This lengthening of the foot and strengthening/enlargement of a single toe is interesting because it parallels running evolution in other animals. Horses run on a single enlarged toe (the hoof is a toenail) and the foot of an ostrich features one powerful giant toe, with a couple of atrophied minor toes on either side. Deer and antelope run on 2 toes, but the metatarsal bones in those 2 toes have fused, making them an effective single toe.
Side Note: Our metatarsals are of course not fused, and metatarsal stress fracture is a common overtraining injury among human runners, one that I have experienced twice.
Moving up from the feet, our legs are composed of a set of long spring-like tendons- such as the Achilles and the iliotibial (IT) band- connected to short muscle fascicles. This system of springs- which are largely absent in other apes (chimpanzees don’t have a real Achilles tendon)- captures a portion of the strain energy from each foot impact and releases it into the next toe-off.
What’s interesting about these tendon-springs is that they aren’t that important for walking, which is a very different gait from running. In walking, your center of gravity is lowest mid-stride, and highest when your legs are alongside one another. When running, it’s just the opposite; your center of gravity is highest mid-stride, when you’re actually airborne. The long-tendon-spring system in our legs doesn’t do much for walking, but it reduces the energy spent running by as much as half.
Side Note: It should be noted that our “running” is, from the perspective of a quadruped, a trot. We don’t have any equivalent gait of a canter or gallop (below), like horses or dogs do. Like a trot, our running is a bouncy up & down gate in which each forelimb swings in tandem with the hind limb.
What’s interesting about horses (and other running quadrupeds) is that there’s a speed range for which each of their 3 gaits is the most energy-efficient, and it will voluntarily switch from one gait to the next when changing “speed zones.” A horse will switch from walking to trotting at around 2 meters/second, and then from trot to gallop at ~ 4.5 m/s. We do the same thing, only with 2 gaits; most humans voluntarily switch from walking to running at ~2.5 m/s because it’s actually more tiring to walk at that speed than to jog.
Our long tendons allow the powering muscles to be located farther from the end of the leg, which means we don’t have to move as much weight back and forth with each stride. Although our legs are much heavier (due to length and muscle) than a chimpanzee’s, only 9% of our leg mass is contained within our feet, vs. 14% for chimpanzees.
Endurance running also provides an explanation for our most obvious unique feature among apes- our hairlessness, which combined with our increased number of sweat glands and our cranial circulation network- which uses sweat-cooled veinous blood to cool brain-bound arterial blood- makes our cooling system much more effective. But less obvious changes are also important. Unlike apes, the musculature of our shoulders is largely decoupled from that of our head and neck, allowing the head to aim straight ahead while the torso rotates side-to-side. And our “muzzles” are shorter, making our heads easier to support upright in a lean-forward position. We have a strong ligament- the atlanto-occipital membrane, also absent in apes- connecting the back of the head to the top of the spine, acting as a shock-absorber, and allowing our arms and shoulders to counterbalance our head while running.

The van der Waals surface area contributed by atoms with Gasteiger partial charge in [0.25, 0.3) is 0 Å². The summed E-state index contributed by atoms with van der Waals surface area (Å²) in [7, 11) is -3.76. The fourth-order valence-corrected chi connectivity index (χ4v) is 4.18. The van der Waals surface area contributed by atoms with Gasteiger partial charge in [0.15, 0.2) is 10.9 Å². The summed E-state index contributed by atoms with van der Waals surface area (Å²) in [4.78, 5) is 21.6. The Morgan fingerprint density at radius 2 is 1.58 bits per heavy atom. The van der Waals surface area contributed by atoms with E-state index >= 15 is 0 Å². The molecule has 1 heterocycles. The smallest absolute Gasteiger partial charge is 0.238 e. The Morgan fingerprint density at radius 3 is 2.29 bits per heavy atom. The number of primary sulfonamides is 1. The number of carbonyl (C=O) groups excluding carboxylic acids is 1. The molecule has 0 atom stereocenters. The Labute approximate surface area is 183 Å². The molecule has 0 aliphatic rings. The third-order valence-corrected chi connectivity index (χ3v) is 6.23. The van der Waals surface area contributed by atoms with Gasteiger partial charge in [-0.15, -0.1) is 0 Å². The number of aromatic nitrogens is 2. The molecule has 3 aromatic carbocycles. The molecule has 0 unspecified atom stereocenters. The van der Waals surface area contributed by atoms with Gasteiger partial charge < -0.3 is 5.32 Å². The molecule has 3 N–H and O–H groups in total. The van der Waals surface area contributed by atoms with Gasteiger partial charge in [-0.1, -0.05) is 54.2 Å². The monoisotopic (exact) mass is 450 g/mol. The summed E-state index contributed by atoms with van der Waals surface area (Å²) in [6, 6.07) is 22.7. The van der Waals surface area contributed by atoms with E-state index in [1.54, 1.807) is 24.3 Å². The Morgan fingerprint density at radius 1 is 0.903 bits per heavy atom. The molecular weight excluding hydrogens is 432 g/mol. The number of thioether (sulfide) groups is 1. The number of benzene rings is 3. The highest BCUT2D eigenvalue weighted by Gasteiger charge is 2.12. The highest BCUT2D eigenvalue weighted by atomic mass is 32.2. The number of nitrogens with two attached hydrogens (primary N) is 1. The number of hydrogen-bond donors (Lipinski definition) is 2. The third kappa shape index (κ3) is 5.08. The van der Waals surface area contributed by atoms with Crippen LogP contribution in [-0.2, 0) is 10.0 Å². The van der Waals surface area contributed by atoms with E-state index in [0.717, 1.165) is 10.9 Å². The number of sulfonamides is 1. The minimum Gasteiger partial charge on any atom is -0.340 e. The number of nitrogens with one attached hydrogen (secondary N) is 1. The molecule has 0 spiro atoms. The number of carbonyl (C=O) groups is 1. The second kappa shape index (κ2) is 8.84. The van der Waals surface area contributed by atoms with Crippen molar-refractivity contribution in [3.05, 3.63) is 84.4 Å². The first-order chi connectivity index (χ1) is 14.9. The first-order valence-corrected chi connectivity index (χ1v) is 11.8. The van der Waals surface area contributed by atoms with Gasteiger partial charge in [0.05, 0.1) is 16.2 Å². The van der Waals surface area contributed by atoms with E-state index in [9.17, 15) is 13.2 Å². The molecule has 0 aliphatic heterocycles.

Side Note: I’m guessing the price we pay for this decoupling is decreased upper body strength, which is why most of us can’t hang from a tree limb like a chimpanzee.
Tangent: Speaking of sweating, the “fit & stinky” thing works because a) I run in Utah, where it’s so dry that sweating isn’t as much of an issue, b) I run mainly in the winter, and so don’t get very hot and c) I do a Howie-shower. A Howie-shower- named for a friend of a friend’s former boyfriend- consists of a “tactical” sink-washing of armpits, face and neck. It ain’t perfect, but like I said- fit & stinky.
Nested Tangent: And of course I generally change in/out of my running gear in one of the restroom stalls. I’m the only guy in my office who ever changes in a stall, since no one else ever runs with me- or not for long, anyway*- so most coworkers know who it is when they see a man dropping his pants and changing shoes in the adjacent stall. Every once in a while though, someone still asks. Last week, “Lance”, asked, “Alex, is that you in there?” to which I replied, “No, it’s Senator Larry Craig.”
*Which will be the subject of another, future, running-related post, entitled “How All My Coworkers Keep Breaking Up With Me.”
The most dangerous part of my lunchtime run BTW is the start and finish, when I cross the giant parking lot of the Wal-Mart/”Family Center” shopping plaza in Midvale. That lot is like a magnet for spaced-out cell-phone-chatting minivan drivers from all over the valley…
Our knee, ankle and hip joints are all larger relative to our body mass than in the apes, and even our spinal vertebrae and disks- as problematic as they often are- are larger in diameter relative to body mass.
We have another partial-muscle-decoupling- also absent in apes- between our hips and our thoracic musculature, evident in our narrow* waists. And this brings me to one of the most fascinating differences between us and the apes, and a question that has most likely plagued all of us at some point in our lives: Why is my butt so big?
*Yes, all of my examples assume an “in-shape” human… There are many disagreements within paleoanthropology, but nobody postulates that 300 lb hominids were running down gazelles a million years ago…